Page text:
Leg 6 Race 8 Day 7, Mon April 26th

Monday 26th
Second Night watch (3am – 7am) was more generous with its cloud than stars and I was allowed only the occasional peep of my new twinkly acquaintances. I'm still getting used to going to bed at 7am. My body clock is struggling to adjust to this 48 hour watch cycle. It takes me ages to get to sleep and then when I'm woken to get up for the next watch, I tend to be in a deep, deep sleep which takes me ages to drag myself out of. Hence lunch was eaten on deck today, through bleary eyes and only semi-conscious taste-buds!

The heat has turned up another degree or 5, the sunscreen is being slapped on like it's going out of fashion and shorts, T-shirts and sunglasses are very much the standard order of the day now. We are purportedly in 8th position, although Justin says that's not a true reflection of our position as we are quite a lot further south than a few other boats. It's disappointing nonetheless, as we have worked hard consistently on our speed and spinnaker trimming. We know that realistically our only chance of catching the leading boats in this race is if they all hit a windhole and the fleet bunches up again. It would then be a question of who fights their way into some breeze first! Yet again the wind shifts are not in our favour and we are forced to sail right on an angle right on the edge of our capability with the kite up. Trimming and helming becomes more critical, so an afternoon of good concentration and a good workout on the coffee-grinder was in order. We are now in the habit of changing down to the midweight kite for night sailing – which we duly did at watch changeover at 7pm, so a few of us stayed up a little longer to help pack the lightweight kite before going to our increasingly hot bunks, for a few hours rest or sleep.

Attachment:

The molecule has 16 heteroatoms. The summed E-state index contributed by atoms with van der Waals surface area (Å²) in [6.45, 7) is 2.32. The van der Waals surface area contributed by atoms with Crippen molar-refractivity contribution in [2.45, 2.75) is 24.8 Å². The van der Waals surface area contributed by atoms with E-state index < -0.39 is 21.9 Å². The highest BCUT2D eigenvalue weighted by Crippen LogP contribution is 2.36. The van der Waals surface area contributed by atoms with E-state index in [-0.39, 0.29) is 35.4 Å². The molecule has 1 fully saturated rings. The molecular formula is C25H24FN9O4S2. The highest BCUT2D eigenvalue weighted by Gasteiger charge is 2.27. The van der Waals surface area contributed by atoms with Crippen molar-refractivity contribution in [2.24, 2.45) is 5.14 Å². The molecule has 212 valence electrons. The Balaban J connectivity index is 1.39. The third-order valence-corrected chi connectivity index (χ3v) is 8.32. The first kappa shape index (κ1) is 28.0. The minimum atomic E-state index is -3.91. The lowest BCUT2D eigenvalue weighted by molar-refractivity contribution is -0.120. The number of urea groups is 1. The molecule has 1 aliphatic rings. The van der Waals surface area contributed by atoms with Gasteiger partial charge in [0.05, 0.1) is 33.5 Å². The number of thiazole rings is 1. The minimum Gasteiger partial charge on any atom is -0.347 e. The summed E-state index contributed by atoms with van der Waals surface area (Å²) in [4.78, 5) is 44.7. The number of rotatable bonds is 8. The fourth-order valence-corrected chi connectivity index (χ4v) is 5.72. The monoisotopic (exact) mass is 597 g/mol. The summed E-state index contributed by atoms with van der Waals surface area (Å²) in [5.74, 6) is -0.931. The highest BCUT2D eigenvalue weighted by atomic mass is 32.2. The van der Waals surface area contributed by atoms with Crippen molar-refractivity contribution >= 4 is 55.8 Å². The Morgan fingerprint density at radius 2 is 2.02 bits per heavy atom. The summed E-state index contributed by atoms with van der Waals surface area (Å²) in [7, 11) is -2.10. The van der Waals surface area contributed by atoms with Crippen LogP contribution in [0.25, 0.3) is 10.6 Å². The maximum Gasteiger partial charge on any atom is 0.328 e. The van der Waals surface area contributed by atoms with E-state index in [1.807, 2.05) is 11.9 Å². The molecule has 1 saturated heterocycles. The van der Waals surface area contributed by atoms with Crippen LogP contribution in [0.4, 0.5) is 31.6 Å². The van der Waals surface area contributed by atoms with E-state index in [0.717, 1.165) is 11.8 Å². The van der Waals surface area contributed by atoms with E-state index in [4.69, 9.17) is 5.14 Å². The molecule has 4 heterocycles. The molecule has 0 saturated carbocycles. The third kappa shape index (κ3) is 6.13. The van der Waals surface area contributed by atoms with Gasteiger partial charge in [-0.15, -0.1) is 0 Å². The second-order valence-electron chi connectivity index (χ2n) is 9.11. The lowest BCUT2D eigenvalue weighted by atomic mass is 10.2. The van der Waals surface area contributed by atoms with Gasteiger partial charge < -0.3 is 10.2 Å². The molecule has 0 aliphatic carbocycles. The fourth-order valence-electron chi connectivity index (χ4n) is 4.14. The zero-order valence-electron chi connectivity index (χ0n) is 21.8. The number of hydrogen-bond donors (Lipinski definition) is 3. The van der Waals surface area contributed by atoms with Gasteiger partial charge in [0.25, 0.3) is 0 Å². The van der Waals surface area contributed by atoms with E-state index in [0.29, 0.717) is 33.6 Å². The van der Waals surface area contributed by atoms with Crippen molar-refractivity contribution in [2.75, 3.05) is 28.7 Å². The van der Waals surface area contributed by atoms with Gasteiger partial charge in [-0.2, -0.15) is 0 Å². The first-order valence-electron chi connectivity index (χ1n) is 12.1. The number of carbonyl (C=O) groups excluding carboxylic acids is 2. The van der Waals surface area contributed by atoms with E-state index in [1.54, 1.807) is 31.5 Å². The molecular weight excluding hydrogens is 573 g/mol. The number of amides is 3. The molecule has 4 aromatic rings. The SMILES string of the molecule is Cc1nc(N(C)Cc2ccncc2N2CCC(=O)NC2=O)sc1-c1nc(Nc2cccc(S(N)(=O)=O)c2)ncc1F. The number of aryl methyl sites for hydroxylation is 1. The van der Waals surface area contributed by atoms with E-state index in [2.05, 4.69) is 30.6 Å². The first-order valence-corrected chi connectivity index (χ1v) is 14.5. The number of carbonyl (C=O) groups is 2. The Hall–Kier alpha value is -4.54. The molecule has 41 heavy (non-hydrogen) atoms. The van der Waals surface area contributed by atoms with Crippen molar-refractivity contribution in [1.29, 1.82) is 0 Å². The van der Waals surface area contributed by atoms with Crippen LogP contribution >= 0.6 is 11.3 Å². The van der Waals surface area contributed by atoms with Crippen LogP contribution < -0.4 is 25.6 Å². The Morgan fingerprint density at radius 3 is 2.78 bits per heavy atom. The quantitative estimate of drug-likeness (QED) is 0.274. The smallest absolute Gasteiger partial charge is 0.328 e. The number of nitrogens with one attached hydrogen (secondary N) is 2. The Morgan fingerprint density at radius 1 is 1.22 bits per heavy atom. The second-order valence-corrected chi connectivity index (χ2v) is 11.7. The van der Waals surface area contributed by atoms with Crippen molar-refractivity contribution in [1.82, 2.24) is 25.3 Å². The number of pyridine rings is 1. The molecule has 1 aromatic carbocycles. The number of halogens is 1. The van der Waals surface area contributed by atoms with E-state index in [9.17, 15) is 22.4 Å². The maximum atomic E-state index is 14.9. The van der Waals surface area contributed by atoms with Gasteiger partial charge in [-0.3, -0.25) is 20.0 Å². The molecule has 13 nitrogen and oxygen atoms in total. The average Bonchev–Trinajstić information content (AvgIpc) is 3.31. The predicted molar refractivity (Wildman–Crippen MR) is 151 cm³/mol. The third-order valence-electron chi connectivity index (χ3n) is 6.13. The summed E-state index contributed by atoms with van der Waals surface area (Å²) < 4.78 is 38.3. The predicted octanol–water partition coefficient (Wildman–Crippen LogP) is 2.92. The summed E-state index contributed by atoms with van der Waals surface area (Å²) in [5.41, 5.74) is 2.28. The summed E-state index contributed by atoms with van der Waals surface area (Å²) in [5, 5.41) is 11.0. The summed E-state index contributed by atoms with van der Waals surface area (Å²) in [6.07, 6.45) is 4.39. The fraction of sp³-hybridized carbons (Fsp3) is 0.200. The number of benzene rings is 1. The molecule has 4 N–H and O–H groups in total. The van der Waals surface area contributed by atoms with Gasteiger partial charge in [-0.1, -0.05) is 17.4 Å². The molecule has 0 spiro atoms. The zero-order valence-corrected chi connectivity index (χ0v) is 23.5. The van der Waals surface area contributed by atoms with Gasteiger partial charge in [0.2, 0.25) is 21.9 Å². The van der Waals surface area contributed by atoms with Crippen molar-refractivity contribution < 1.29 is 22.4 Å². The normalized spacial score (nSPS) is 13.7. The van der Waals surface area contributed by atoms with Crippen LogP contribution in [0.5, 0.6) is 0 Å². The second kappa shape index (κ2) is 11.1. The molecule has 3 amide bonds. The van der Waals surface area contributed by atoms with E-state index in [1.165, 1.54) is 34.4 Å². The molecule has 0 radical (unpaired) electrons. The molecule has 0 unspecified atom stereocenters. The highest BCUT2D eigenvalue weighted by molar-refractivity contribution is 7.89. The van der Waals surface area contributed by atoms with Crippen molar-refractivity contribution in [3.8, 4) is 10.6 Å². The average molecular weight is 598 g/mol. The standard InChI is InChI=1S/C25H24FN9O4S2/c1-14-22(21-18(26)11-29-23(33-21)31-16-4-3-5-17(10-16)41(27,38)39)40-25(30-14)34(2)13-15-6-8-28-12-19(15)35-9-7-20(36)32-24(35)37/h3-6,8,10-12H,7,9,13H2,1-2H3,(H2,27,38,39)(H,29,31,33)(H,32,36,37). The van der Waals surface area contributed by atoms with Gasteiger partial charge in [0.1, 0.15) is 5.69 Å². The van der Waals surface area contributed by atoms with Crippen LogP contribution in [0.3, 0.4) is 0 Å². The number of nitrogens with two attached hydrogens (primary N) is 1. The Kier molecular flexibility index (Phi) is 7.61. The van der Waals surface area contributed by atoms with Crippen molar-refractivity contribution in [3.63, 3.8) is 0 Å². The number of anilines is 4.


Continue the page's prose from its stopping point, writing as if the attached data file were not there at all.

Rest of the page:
10.30pm comes around far too quickly. I still struggle to get up for the 11pm – 3am night watch and find the opposite day of 7pm – 11pm and then 3am to 7am much easier to deal with.  Still 11pm arrived and we were all on deck raring to go - if a little bleary-eyed. The wind is starting to get flaky. We are counting our blessings for every hour we still have of half-way decent winds and boat speed and are expecting our progress to slow right down at every watch change-over. Tonight we are still moving but the winds are shifting around – not in our favour and we are sailing very deep down-wind – which is always a fine balance between speed, course and making sure we don't accidentally gybe. After an hour of trying to fly a frequently collapsing kite, our fears were realised and the clew of the sail got twisted the wrong way around the body of the sail. The wind then picked up and tried to fill the kite, which twisted it further and the situation from then on got progressively worse. After 15 minutes of trying every combination of easing the sheets, changing our bearing to wind and pulling on various lines, we were forced to admit that we were not going to rescue the situation. We would have to get the sail down – the only question was 'could we?' as it was now wrapped around the inside of the anti-wrap net (!) and then numerous times around the inner forestay! How it hadn't ripped to shreds we didn't know, and how we got it down without having to cut it down is a minor miracle, but down it came (eventually) and was piled into the forepeak, where I soon followed to assess the situation.